Familiar Battle in Chicago: The Fans vs. Lovie Smith
It is very easy for Chicago Bears fans to sit back and want to fire Lovie Smith. Once again, the team enters an important stretch of games and fails to execute at key moments. The consensus with almost all Bears fans is that Smith is the problem. To be fair, I am going to look at this from both sides of the argument.
The Case to Keep Smith
Smith is well over .500 as the head coach of the Bears. Dealing with a roster that isn’t as talented as other teams around the league, the Bears are fairly competitive. When Smith had his best team in 2006, he took the team to the Super Bowl despite two key injuries on defense (Tommie Harris and Mike Brown) and Rex Grossman as his quarterback. He is one of the most respected coaches with his peers are players around the league. I personally do not like to play the race card, but Smith has accomplished almost as much as any other African American coach in a sport that has desperately needed more diversity in the coaching ranks.
There’s no telling if the Bears next coach will bring immediate results. After the Bears fired Mike Ditka, Dave Wannstedt was a disaster and Dick Jauron had very lucky year (and more bad ones) before Smith stabilized the position. At the time the Bears hired Wannstedt, he was a top assistant in the league and everyone’s choice to be a top head coach. Jauron was a class act but a below-average coach. Just because replacing a coach sounds like it matters, it isn’t as easy as just hiring a coach. Even the greatest guys on paper don’t always translate to results.
The Case to Fire Smith
In his nine-plus years as head coach of the Bears, the team just isn’t able to take that next step. There always seems to be built-in excuses like injuries and personnel. His player development has been inconsistent at best. While he’s generally hired top coaches on defense, his offensive coaching hires leave a lot to be desired. He is a poor in-game decision maker and has been known to waste time outs and struggle to effectively challenge plays. While he holds some players and coaches accountable, there are times when he seems to let guys slip (Chris Harris was bounced while Kellen Davis continues to get a free pass).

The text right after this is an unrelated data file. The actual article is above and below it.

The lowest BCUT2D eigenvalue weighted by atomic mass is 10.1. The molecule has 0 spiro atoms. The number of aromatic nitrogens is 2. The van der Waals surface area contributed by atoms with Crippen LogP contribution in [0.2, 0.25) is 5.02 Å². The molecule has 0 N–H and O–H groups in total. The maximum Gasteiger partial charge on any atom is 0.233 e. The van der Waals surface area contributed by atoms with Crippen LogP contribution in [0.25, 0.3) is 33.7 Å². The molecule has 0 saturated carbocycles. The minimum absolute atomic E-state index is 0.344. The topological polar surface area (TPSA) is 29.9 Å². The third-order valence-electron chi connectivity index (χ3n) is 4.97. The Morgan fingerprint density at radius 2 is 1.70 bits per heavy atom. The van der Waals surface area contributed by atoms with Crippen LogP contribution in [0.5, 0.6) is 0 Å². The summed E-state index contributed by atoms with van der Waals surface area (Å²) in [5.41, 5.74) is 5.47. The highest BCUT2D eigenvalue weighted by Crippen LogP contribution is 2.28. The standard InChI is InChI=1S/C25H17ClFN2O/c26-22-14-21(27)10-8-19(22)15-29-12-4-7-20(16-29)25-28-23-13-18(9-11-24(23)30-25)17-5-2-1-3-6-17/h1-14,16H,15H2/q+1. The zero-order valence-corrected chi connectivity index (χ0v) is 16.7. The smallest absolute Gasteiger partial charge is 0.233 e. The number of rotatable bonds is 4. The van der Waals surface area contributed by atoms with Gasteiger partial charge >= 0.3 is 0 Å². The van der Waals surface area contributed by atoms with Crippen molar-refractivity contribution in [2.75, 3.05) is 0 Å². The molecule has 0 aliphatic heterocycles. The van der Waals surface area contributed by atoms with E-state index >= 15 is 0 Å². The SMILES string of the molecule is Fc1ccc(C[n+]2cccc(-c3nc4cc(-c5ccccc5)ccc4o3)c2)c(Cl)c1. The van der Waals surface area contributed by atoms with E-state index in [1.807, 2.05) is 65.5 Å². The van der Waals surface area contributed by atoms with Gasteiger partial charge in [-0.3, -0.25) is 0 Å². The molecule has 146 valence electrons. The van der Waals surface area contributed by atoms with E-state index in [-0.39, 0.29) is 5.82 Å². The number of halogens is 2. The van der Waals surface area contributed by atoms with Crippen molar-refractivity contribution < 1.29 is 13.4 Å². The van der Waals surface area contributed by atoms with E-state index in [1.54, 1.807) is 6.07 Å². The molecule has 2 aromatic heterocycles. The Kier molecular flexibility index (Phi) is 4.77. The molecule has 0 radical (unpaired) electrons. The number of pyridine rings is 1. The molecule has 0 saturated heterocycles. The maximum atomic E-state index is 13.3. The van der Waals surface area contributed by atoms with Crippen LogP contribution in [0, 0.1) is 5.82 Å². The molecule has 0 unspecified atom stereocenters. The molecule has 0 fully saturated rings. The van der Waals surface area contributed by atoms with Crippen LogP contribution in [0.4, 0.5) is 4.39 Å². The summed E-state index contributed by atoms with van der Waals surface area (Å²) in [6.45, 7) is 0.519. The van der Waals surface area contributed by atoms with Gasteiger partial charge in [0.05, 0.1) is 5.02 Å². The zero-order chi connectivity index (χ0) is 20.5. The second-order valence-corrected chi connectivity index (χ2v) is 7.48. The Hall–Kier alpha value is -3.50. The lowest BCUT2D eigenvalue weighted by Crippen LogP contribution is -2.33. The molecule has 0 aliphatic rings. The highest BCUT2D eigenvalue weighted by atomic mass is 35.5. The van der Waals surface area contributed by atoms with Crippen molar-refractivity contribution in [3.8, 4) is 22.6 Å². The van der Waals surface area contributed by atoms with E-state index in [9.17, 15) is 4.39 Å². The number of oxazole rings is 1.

He seems to carry the same demeanor on the sidelines and doesn’t show much fire. It would be nice to see him one time get fired-up during a game. The cover-two defense is becoming outdated and once Brian Urlacher retires, it will be less-effective. The Bears seem to give up big plays at the worst time and fail to make big plays when they need these most.
There’s a difference between motivation and execution. You can yell at someone until you’re blue in the face, but if their talent is limited, the results will be limited too. For example, Devin Hester dropping a wide-open pass in last week’s game really wasn’t the result of motivation, it was execution. Even the greatest motivator in the world isn’t going to have him catch the ball. Now, a better question would be why was Hester in the game at that point running that route? That is a fair and appropriate coaching question.
Despite all the clamoring for a new coach, unless Bill Belichick becomes available, I am not sure of the alternative will be any better. But if the Bears fail to make the playoffs, I think it is only fair to explore a new head coach. At the end, I believe Smith will be the coach in 2013.
For more fun and games, please follow me on Twitter @ChicagoBearJew.
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